Fine Gael will be the largest party in the Dail and form yet another coalition, and Enda Kenny is almost certain to be the new taoiseach. But beyond that, what difference will Ireland’s voters see?
There is excited talk of Kenny starting the process of renegotiating the previous government’s 85bn-euro (£72bn) EU/IMF loan package. It is something that has echoes of David Cameron’s pledge to renegotiate the repatriation of power from Brussels to Westminster and is likely to have the same outcome.
But then, what else do the Irish expect? Fine Gael actually helped Brian Cowen’s sinking government to put the Finance Bill to a vote in the Dail, supported some of its provisions and failed to stop the ones it opposed from passing. It is unrealistic in the extreme of Fine Gael to give the impression they will be able to change the terms of the expensive loan the EU and IMF put together.
Bar some tinkering around the edges nothing will change. Ireland’s voters will still be paying higher taxes and experiencing huge cuts in spending on public services. They voted for change but will not see any, because when all is said and done the government of Ireland is cannot be found in the Dail, it resides in Brussels. No one was able to vote for or against it.
Those making the decisions for Ireland have not appeared on any ballot paper. Ireland is not mistress in her own house. The democratic process engaged in by 70% of those eligible to vote is meaningless, a charade, an illusion. How can Ireland’s government be on a collision course with the EU, when the EU is Ireland’s government? It is already making this clear:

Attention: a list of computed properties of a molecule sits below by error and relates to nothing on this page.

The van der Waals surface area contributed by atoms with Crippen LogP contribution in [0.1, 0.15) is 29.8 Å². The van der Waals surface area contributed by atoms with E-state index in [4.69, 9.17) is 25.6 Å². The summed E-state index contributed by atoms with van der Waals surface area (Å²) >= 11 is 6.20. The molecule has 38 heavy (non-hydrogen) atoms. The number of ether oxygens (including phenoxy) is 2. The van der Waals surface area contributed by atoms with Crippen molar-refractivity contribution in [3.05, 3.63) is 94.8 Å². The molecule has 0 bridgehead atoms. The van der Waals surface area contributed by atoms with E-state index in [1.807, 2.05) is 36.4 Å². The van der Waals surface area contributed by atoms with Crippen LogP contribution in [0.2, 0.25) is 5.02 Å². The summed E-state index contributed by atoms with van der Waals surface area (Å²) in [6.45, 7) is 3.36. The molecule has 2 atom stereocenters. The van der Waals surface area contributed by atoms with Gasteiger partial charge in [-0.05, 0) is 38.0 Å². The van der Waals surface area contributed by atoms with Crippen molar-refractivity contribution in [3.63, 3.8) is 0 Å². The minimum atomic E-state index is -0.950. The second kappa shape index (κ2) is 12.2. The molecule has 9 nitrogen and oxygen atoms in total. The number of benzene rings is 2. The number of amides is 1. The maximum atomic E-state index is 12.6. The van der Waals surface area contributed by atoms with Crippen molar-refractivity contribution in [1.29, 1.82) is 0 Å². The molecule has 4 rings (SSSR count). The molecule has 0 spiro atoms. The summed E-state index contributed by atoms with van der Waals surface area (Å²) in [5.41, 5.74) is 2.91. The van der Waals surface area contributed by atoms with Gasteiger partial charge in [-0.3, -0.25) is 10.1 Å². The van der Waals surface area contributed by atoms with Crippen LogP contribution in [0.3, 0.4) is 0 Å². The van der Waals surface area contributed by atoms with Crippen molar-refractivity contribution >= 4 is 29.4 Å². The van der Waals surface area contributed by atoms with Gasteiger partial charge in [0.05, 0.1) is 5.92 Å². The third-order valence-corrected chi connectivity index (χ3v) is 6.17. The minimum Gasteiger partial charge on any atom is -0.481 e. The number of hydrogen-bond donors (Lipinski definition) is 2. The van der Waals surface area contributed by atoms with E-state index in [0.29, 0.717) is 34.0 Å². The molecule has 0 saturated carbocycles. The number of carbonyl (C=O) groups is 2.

As Irish voters headed for the polling booths on Friday, the European Commission bluntly declared that the terms of the EU-IMF bailout “must be applied” whatever the will of Ireland’s people or regardless of any change of government.
“It’s an agreement between the EU and the Republic of Ireland, it’s not an agreement between an institution and a particular government,” said a Brussels spokesman.
A European diplomat, from a large eurozone country, told The Sunday Telegraph that “the more the Irish make a big deal about renegotiation in public, the more attitudes will harden”.
“It is not even take it or leave it. It’s done. Ireland’s only role in this now is to implement the programme agreed with the EU, IMF and European Central Bank. Irish voters are not a party in this process, whatever they have been told,” said the diplomat.
It will become apparent to the Irish people in the weeks and months that despite the campaigning, the voting and the time consuming counting they have changed precisely nothing, they are not a party in this process. It has been nothing more than a very expensive piece of theatre.
The question that will then need to be asked is what will the Irish people do about it. Will they confirm their surrender, or will they again satisfy their hunger for independence?